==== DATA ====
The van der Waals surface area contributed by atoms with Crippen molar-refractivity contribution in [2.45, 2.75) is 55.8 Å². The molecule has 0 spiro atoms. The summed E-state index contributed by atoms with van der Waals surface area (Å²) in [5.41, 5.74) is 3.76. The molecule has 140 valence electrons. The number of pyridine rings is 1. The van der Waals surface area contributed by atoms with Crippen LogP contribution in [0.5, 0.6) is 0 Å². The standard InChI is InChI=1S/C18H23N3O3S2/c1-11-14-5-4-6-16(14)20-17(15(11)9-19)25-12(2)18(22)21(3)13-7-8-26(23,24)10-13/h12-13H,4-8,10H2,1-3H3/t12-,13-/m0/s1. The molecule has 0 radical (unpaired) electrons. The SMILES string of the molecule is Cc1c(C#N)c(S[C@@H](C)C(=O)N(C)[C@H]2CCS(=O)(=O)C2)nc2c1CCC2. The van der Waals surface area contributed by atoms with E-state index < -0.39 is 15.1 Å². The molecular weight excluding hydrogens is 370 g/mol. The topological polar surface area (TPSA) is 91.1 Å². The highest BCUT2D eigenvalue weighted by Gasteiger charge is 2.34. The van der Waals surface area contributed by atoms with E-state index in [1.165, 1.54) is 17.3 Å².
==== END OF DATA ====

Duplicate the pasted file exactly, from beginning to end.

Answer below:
The van der Waals surface area contributed by atoms with Crippen molar-refractivity contribution in [2.45, 2.75) is 55.8 Å². The molecule has 0 spiro atoms. The summed E-state index contributed by atoms with van der Waals surface area (Å²) in [5.41, 5.74) is 3.76. The molecule has 140 valence electrons. The number of pyridine rings is 1. The van der Waals surface area contributed by atoms with Crippen LogP contribution in [0.5, 0.6) is 0 Å². The standard InChI is InChI=1S/C18H23N3O3S2/c1-11-14-5-4-6-16(14)20-17(15(11)9-19)25-12(2)18(22)21(3)13-7-8-26(23,24)10-13/h12-13H,4-8,10H2,1-3H3/t12-,13-/m0/s1. The molecule has 0 radical (unpaired) electrons. The SMILES string of the molecule is Cc1c(C#N)c(S[C@@H](C)C(=O)N(C)[C@H]2CCS(=O)(=O)C2)nc2c1CCC2. The van der Waals surface area contributed by atoms with E-state index < -0.39 is 15.1 Å². The molecular weight excluding hydrogens is 370 g/mol. The topological polar surface area (TPSA) is 91.1 Å². The highest BCUT2D eigenvalue weighted by Gasteiger charge is 2.34. The van der Waals surface area contributed by atoms with E-state index in [1.165, 1.54) is 17.3 Å².